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> Woody, sorry, but the drawings and the conversations
> (though not so much the inane) are a part of what
> makes the Hello! series books.

I think you ought to consider the audience for a book which is introducing the latest changes to the standards. Who would read such a book? It's not a tutorial, or for beginners.

But that's not really the point. What matters is, they take up space which could better be used for more explanation, examples, etc.

Are you a professional Web programmer? Do you learn from cartoons and bogus conversations? Or are you just assuming the rest of us are illiterate half-wits?
I'd like to see a more professional book. That means, lose the little drawings, and the inane conversations. You can better use this space for examples and more details.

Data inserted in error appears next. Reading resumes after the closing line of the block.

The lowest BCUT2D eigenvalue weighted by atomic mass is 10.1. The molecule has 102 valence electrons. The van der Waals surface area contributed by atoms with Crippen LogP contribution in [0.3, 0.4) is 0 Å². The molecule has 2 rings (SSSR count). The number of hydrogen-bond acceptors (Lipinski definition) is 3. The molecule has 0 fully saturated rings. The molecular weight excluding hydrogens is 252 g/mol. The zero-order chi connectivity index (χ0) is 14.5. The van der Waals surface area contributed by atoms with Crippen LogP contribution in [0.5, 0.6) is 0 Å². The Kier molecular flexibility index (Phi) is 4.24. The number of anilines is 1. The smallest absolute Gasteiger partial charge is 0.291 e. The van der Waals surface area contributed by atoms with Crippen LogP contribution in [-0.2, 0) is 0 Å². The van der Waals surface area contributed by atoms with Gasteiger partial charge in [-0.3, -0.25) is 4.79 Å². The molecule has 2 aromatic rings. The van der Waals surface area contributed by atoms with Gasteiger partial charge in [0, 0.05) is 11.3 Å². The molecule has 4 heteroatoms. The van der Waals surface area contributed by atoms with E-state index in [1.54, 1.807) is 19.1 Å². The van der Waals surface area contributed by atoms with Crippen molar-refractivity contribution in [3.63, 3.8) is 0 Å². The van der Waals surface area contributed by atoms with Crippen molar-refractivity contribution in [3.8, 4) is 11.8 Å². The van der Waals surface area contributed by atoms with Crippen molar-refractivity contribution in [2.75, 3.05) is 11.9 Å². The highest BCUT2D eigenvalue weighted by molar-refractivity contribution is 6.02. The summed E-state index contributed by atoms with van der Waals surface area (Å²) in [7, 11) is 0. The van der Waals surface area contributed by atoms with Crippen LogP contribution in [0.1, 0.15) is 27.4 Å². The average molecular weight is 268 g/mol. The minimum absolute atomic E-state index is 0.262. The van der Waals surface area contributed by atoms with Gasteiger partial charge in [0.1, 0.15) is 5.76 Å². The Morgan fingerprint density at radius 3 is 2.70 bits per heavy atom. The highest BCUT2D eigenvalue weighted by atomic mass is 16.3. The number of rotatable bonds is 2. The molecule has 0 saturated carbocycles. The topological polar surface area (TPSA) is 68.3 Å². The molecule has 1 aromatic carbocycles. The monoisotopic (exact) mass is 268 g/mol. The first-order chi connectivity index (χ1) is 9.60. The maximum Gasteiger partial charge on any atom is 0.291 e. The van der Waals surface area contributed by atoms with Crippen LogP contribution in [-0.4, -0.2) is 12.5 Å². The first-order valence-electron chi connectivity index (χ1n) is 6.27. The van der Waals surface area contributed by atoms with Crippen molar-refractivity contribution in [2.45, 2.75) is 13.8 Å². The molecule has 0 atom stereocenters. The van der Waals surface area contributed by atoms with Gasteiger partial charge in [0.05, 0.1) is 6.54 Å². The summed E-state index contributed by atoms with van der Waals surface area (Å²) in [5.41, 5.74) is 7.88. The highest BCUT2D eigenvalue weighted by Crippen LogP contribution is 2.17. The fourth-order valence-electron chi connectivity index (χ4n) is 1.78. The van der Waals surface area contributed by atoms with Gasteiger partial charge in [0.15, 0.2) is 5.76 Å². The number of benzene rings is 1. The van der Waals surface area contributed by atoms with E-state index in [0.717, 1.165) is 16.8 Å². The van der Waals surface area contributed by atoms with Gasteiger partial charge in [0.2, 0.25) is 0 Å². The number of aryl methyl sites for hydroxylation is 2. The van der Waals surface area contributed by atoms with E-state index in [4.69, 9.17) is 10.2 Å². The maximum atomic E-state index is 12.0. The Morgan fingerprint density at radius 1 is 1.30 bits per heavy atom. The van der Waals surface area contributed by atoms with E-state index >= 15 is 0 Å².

I'm not discounting visual methods, but I disagree that advanced topics need to be presented in child-like formats. Some illustrations are certainly useful, but you have to be more selective (see Knuth's TeX books for examples). How well graphics aid learning depends strongly on how good they are.
I want to see the intersection of two surfaces. I can plot them using

splot f1(x,y) with pm3d, f2(x,y) with pm3d

where f1 and f2 have been previously defined.

What I think I am looking for is a way to make the two surfaces different colors (say, red and blue), and partly transparent, so I can see the intersection. Ideally, the colors would be chosen so their intersection would be the "color sum" of them, and a contrasting color.

Any suggestions on how to accomplish this? I am a beginner with gnuplot, but do have your book (which, unfortunately, doesn't have much on 3D plotting).